Hi, everyone. J.D. here.
As I promised in my last post, here’s what we learned from Playtest Night at GDC and how we’re going forward with it. If you didn’t get to check it out at GDC, you can play our demo right in your browser or check out the video below.
We received a lot of positive feedback. People who got far enough and figured out how things worked really liked our gameplay especially the Push and Pull Gloves. They also seemed to really enjoy the humor which I thought might fall flat because I wrote some of it fairly quickly and worried it might consist of too many things only I found funny.
For a while, Rose and I have received a lot of feedback about the controls. I designed them based around how I play so for keyboard, I put movement on the Arrow Keys and items and interaction on Z, X and C. After all the feedback, I’ve moved movement to WASD for movement and mapping the items to the left and right mouse buttons. As for interaction, it’s still on the Z key but I intend to move it to the mouse and having our main character Elwynn move closer adventure game style if she’s too far away.
We also received a lot of feedback on our items and level design. One of the things that seemed most frustrating to our players was trying to move around blocks with the Push and Pull Gloves and ended up moving themselves because they had to use the arrow keys to aim. This one was easy to fix. I just froze the player’s movement while they’re using the gloves. This was actually how it used to be. I thought it might allow for more complicated tricks and puzzles if the player could move around but if it makes things to frustrating for the average player, I’ll think of other ways to make clever puzzles.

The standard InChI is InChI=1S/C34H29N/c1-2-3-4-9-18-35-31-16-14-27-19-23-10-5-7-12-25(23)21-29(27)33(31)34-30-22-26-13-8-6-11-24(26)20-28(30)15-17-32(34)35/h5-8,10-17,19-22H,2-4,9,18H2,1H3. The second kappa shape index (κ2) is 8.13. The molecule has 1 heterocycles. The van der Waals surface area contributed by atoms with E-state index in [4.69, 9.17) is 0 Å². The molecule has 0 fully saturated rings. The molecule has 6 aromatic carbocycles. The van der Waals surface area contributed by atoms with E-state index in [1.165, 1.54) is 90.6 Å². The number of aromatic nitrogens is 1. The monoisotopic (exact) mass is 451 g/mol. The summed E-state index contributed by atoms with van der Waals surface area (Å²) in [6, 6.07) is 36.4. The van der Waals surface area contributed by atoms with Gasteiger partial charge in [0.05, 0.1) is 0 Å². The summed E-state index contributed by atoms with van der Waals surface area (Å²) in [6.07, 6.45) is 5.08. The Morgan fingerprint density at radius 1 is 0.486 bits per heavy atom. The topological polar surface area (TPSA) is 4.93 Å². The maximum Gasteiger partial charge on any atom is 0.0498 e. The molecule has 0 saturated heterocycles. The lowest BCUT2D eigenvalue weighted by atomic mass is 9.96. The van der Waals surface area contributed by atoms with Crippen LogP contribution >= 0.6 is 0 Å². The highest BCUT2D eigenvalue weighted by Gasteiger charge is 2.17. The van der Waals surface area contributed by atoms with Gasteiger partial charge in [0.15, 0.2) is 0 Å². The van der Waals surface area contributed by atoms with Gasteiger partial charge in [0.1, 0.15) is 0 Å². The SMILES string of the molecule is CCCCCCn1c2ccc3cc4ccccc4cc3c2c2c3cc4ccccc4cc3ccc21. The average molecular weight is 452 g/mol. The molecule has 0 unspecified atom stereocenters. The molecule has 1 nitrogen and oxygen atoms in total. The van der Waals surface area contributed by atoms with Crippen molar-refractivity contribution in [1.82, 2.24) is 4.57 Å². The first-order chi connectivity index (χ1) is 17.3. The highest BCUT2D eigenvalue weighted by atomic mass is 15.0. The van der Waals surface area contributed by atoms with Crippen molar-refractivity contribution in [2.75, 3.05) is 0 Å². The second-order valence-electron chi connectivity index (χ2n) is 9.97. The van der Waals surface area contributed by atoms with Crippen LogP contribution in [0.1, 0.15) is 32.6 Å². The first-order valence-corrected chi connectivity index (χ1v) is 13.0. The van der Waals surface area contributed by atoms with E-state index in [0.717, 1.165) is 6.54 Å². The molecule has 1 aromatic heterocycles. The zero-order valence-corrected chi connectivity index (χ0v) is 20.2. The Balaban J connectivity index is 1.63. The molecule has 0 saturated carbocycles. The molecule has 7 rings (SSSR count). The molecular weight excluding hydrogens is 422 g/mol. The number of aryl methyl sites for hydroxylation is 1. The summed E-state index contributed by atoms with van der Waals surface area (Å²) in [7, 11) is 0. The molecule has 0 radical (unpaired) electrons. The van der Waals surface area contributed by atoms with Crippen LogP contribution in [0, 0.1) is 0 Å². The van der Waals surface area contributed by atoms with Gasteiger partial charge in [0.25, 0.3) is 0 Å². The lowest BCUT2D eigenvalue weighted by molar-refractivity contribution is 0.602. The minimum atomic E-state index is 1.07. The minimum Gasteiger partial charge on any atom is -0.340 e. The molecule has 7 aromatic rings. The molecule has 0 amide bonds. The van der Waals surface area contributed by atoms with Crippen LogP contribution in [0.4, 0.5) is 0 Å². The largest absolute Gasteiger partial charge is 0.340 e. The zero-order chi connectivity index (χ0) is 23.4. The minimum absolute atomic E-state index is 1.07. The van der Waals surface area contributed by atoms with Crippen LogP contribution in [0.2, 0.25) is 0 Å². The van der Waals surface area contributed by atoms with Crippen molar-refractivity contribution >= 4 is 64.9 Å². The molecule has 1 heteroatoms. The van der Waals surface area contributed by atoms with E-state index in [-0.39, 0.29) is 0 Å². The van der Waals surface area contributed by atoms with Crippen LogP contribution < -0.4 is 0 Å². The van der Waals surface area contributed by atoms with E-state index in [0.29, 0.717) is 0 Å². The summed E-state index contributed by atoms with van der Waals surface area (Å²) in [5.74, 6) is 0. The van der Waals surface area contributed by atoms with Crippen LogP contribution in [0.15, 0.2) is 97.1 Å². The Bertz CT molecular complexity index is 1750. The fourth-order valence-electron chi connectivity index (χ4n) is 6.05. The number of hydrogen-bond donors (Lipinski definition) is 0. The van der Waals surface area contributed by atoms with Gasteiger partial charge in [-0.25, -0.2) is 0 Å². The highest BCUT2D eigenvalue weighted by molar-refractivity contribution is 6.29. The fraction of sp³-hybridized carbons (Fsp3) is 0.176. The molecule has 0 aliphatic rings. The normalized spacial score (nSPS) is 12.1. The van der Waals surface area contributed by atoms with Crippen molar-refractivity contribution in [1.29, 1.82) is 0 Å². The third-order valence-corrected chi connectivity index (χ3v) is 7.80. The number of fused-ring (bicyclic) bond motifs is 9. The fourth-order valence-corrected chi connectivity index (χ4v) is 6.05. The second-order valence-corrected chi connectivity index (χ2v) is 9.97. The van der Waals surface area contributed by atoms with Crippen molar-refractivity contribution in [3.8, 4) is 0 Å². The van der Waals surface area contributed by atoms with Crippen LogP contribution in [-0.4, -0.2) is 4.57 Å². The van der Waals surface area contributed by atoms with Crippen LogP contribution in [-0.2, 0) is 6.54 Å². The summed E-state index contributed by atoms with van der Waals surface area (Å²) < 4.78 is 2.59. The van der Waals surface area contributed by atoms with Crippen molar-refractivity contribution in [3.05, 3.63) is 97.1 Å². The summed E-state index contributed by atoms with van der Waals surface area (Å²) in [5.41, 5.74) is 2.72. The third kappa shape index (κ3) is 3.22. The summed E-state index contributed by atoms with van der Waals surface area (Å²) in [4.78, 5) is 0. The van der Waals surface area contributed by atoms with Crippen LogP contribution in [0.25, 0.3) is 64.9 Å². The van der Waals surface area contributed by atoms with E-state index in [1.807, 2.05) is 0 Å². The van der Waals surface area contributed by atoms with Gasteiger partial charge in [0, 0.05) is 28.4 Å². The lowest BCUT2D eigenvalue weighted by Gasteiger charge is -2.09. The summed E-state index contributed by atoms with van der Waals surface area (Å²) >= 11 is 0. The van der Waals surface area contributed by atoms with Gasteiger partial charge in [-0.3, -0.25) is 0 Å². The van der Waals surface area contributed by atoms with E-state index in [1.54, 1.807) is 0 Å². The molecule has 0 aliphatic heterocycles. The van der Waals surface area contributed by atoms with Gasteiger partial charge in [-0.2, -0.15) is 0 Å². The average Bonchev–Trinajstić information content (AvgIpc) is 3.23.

The Reflect Cape and the introductory level where Elwynn receives it also received a lot of feedback. Most of it dealt with how we teach the players to use the various functions of the cape. Unlike the Gloves, the Cape has two completely unrelated powers. It reflects projectiles while the player holds down the item button to which it is assigned and it also gives the player expanded jumps by allowing them to float a short distance. At some point, my reasoning was something like “It’s reflecting the force of gravity”. This seemed to confuse a lot of players especially since the flames that they have to put out with the dropping water look like they can be jumped over instead of having to reflect the water into the fire.
Right now, we’re considering two ways to fix this: Separating the two functions Float and Reflect into two separate items like the Cape and a new Shield or reworking the level design to teach the two aspects separately. At the moment, we start out teaching reflect, then we teach float for a while before immediately expecting the player to know both buttons, switches and higher level reflection at the end of the level. Given those problems, we’ll probably end up doing the latter in some manner whether or not we separate the functions.
Well, those are our major takeaways from the playtest. I could probably go on for ages about what we got but I’ve got to get back to work implementing these changes.